Wednesday, April 11, 1900

I was invited to attend the anniversary of the opening of the school at Avondale. I consented to speak. There was quite a representation—a larger number than I expected to see. There was singing and then Brother A. T. Robinson prayed, then W. C. White addressed the meeting. I was not able to hear all he said, but he recounted the work as it began and advanced from time to time up to the present showing. Then there was singing, and I spoke in regard to the importance of the teachers and students becoming fully consecrated to God and making the very most of their God-given time and opportunities and increasing in ability and in spiritual comprehension. 15LtMs, Ms 92, 1900, par. 8

Our minds would improve and strengthen in accordance with the food we gave them. If we were content to take a cheap level then we would certainly attain no improvement of character, but if we would search the Scriptures for ourselves daily and dig for light as for hidden treasure, our searching and digging would not be in vain. We should be able to bear our testimony in whatever employment we might engage. Our words, our deportment, our temper, and character would express the very work done in our daily life. We are making history in character building. Bear in mind, imperfection of Christian character is the seed sowing for others to practice. Will we all try to copy the Pattern Christ Jesus? We are to follow on to know the Lord, whom to know aright is life, everlasting life. 15LtMs, Ms 92, 1900, par. 9

Thursday, April 12, 1900

I was unable to sleep after eleven o’clock p.m. I had some things to write and my mind was much burdened in regard to our sanitarium. We need a building, and must have it, but have not yet the money to build. 15LtMs, Ms 92, 1900, par. 10

Friday, April 13, 1900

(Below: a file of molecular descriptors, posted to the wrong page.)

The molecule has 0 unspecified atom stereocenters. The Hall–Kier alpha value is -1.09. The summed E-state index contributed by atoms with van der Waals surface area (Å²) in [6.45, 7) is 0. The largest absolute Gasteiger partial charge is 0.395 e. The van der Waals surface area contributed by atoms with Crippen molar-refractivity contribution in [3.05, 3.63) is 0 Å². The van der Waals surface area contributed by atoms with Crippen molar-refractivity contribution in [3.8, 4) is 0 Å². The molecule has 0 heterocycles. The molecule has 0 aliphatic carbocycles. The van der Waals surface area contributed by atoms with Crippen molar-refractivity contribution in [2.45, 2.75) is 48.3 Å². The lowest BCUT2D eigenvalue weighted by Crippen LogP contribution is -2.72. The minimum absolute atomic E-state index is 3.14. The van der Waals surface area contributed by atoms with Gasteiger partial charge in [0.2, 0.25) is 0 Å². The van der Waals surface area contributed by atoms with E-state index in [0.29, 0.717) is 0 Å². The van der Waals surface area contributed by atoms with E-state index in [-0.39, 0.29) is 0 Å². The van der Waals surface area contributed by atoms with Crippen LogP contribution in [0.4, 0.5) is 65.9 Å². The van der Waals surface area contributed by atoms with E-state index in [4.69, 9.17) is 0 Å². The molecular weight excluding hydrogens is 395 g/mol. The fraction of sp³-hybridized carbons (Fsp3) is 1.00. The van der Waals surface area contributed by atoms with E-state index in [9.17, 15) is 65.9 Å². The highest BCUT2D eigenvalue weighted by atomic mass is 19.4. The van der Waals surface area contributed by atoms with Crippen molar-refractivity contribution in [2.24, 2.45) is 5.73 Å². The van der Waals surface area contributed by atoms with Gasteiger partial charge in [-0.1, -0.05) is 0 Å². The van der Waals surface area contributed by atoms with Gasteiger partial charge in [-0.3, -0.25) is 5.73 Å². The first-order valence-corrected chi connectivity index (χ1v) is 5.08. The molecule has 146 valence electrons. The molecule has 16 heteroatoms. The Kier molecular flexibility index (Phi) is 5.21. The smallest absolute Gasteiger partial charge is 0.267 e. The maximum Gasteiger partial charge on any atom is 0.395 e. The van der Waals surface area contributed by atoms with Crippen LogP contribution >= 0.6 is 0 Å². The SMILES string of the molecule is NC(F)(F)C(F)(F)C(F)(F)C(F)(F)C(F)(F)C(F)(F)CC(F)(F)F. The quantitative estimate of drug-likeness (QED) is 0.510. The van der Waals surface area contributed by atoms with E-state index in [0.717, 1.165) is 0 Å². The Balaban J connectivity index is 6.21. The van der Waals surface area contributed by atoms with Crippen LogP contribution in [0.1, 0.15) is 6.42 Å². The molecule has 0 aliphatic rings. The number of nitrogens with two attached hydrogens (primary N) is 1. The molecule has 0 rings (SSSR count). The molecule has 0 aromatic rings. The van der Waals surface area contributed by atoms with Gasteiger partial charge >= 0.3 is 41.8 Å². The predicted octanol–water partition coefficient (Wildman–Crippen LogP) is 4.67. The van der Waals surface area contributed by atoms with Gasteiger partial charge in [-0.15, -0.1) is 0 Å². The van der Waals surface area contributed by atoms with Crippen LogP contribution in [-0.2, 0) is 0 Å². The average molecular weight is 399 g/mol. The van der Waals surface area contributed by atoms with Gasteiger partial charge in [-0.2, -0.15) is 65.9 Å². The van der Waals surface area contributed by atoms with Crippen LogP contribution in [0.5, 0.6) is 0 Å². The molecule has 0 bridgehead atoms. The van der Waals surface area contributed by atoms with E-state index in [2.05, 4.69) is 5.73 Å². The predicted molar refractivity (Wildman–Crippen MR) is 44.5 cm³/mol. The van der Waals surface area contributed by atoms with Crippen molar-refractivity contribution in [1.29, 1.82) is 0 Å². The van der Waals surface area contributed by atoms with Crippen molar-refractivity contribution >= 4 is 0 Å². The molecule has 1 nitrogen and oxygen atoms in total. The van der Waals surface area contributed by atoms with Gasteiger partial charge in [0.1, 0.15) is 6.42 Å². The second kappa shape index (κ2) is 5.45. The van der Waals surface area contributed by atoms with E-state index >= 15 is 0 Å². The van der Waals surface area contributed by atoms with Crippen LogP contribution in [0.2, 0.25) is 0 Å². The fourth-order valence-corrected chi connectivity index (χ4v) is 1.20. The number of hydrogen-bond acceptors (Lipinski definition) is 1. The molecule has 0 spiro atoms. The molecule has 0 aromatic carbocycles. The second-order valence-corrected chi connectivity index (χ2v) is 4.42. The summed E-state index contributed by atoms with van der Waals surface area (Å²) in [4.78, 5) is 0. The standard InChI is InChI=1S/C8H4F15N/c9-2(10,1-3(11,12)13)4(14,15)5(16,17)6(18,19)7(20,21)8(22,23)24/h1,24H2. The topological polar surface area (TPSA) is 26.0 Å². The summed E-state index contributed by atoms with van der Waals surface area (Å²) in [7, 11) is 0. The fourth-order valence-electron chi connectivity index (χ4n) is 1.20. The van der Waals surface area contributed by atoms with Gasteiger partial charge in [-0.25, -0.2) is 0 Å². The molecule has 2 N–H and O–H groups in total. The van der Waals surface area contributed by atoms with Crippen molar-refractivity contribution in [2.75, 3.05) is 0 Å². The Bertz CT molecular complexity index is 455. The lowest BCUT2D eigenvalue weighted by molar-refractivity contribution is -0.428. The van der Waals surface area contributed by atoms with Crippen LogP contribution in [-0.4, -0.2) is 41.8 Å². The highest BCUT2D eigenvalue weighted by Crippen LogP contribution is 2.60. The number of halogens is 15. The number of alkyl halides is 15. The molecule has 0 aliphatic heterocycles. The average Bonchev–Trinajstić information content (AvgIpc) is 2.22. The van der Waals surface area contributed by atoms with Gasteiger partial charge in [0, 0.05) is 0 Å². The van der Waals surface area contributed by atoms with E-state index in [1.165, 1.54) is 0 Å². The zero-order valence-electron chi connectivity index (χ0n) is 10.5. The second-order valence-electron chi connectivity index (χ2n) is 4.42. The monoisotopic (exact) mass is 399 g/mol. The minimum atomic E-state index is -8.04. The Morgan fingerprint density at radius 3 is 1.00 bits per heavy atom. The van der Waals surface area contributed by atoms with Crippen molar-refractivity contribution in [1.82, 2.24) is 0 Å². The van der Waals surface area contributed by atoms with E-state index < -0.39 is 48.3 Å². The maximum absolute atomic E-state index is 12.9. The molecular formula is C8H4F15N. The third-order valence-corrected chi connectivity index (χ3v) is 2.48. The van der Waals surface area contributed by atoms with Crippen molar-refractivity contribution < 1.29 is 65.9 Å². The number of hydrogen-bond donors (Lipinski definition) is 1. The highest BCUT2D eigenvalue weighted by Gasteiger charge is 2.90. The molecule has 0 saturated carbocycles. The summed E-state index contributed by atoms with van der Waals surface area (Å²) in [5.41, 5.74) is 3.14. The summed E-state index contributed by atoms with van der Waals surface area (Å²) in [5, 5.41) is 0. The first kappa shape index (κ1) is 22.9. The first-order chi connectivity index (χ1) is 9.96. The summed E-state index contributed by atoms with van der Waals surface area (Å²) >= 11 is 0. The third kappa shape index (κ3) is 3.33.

Anniversary of the opening of the school in Cooranbong. I had promised to speak to the school upon this occasion. We had singing and prayer, singing again, then W. C. White spoke to the school in regard to the first beginning, of finding the land, of the meager facilities to work with, and of the school being in the loft about the sawmill. He related the advancement step by step, and how the blessing of the Lord attended the work until we have our school now in prosperity and with an enlarged faculty, and thanksgiving should be returned to God for His favors and blessings. 15LtMs, Ms 92, 1900, par. 11

I had words to say which the Lord gave me, setting forth the students their privileges and opportunities to increase in knowledge and in grace and perfection of Christian character. I spoke from 2 Peter chapter 1. 15LtMs, Ms 92, 1900, par. 12

Saturday, April 14, 1900

Maitland

After the Sabbath. Brother and Sister Robinson accompanied Sara McEnterfer and myself to Maitland. This day has been a profitable day to us all. I felt earnestly the necessity of a thorough consecration to God. We must now be vigilant guardians of the flock of God. We know there should be many more obeying the truth in Maitland. Many were convicted and almost persuaded, but the ministers have arrayed themselves against the commandments of God, and I am reminded strongly of what Christ had to meet in His day. The priests and scribes and Pharisees were exerting their influence to counterwork the influence of the greatest Teacher the world has ever known, and can we expect to have greater influence than had Christ? 15LtMs, Ms 92, 1900, par. 13